Science Informative Essay – Watson and Crick What is DNA?
DNA is described as “a nucleic acid that carries the genetic information in the cell and is capable of self-reproduction and synthesis of RNA” at “The Free Dictionary”. According to nature.com, DNA is “a double-stranded helix, with the two [long chains of nucleotides] connected by hydrogen bonds.” It is the “molecule of life” and includes different amounts of the four bases (adenine, thymine, guanine, and cytosine). Throughout the years, many other scientists have added to the study, but despite all the newfound knowledge, there was no definite structure of DNA yet.
This is where James Watson and Francis Crick came in. Thanks to them, and the scientists that helped set the foundation of their studies, we now know much about the once-foreign concept. Experimentation – Solving the Puzzle
Of the few who actually know of Watson and Crick, most have probably heard that they discovered DNA. Many don’t know that this information is false.
DNA was actually first discovered in the late 1860s by Friedrich Miescher, a Swiss chemist. He found a new compound he called “nuclein” from the nuclei of cells. This is now called nucleic acid, which is the “NA” part of DNA (deoxyribo-nucleic-acid). Earlier, a monk Gregor Mendel conducted a series of experiments with peas, and “his observations turned out to be closely connected to the finding of nuclein,” according to the “Noble Prize” website. He proved that certain traits we inherited in different “packages”, what we now call genes. Watson and Crick were attempting to discover the structure of DNA in the early 1950s at Cambridge University, racing against Maurice Wilkins and Rosalind Franklin at King’s College. Wilkins and Franklin used an experimental approach to the study, according to nobelprize.org, “using x-ray diffraction to understand the physical structure of the DNA molecule.” Most scientists studying the structure of DNA were using similar methods. However, Watson and Crick used stick-and-ball models, physically building them, to “test their ideas on the possible structure of DNA.” They wasted much time and work at one point, after being misled from Watson remembering a few specific numbers from Franklin’s speech about her new discoveries on DNA. Later, they took a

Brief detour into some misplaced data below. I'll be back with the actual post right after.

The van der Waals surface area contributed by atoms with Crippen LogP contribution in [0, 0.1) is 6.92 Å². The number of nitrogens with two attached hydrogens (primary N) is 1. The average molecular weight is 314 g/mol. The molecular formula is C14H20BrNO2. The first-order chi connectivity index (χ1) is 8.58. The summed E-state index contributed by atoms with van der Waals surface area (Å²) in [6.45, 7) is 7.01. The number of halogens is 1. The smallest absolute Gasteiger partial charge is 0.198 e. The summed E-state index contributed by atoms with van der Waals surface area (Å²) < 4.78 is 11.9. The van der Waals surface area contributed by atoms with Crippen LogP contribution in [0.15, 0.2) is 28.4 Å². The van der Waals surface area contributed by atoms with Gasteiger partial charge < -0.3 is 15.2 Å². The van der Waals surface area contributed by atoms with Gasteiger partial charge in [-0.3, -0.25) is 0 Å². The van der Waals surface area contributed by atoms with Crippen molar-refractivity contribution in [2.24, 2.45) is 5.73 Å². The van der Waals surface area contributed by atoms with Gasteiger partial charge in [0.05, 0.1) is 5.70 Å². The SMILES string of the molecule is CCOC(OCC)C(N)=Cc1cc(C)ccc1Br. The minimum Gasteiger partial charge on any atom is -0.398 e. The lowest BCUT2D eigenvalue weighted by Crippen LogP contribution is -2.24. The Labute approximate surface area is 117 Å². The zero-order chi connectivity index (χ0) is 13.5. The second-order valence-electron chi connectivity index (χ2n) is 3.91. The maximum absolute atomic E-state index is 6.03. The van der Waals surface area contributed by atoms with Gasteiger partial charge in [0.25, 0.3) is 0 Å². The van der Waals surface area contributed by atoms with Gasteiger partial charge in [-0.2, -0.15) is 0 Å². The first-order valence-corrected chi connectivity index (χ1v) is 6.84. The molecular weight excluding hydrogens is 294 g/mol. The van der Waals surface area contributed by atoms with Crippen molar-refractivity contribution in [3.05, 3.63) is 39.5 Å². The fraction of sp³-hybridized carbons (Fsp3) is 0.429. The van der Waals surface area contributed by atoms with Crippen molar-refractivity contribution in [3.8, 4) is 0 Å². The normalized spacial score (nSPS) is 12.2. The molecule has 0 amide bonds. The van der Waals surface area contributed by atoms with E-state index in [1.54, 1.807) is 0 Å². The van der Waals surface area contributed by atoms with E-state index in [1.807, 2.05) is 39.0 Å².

crucial step, and suggested that “the molecule was made of two chains of nucleotides, each in a helix… but one going up and the other going down”, says PBS.org. This was added to their model, and fit the experimental data perfectly. Watson and Crick “showed that each strand of the DNA molecule was a template for the other. During cell division the two strands separate and on each strand a new ‘other half’ is built, just like the one before. This way DNA can reproduce itself without changing its structure.” This elaborate and concrete proof, along with the fitting experimental data, made their structure almost immediately accepted in the science world. What Happened After?
Though many scientists have studied Watson and Crick’s discovery, few changes and improvements have been made. There have only been elaborations and additional information, for there are three different conformations of DNA, while their structure only proposed the most common. Perhaps Watson and Crick did not discover DNA, but they were the first to formulate an accurate description of the molecule’s complex, double helical structure. Their discovery paved the way for more scientists to add to the study of DNA. In 1962, they jointly received the Nobel Prize in physiology or medicine, along with Maurice Wilkins. Sadly, by that time Franklin had already passed away from cancer, but many citizens thought it unfair for her not to be honored. Many said believed Watson and Crick didn’t deserve it, that Franklin was the one who truly brought them to the position of their discovery. Nevertheless, they didn’t dispute over their Nobel Prize. DNA was known as the discovery of the century, and thanks to the numerous scientists, we now have a great understanding of biology. Who knows what is next to come?
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Cite this Watson and Crick – DNA
Watson and Crick – DNA. (2016, Jul 11). Retrieved from https://graduateway.com/watson-and-crick-dna/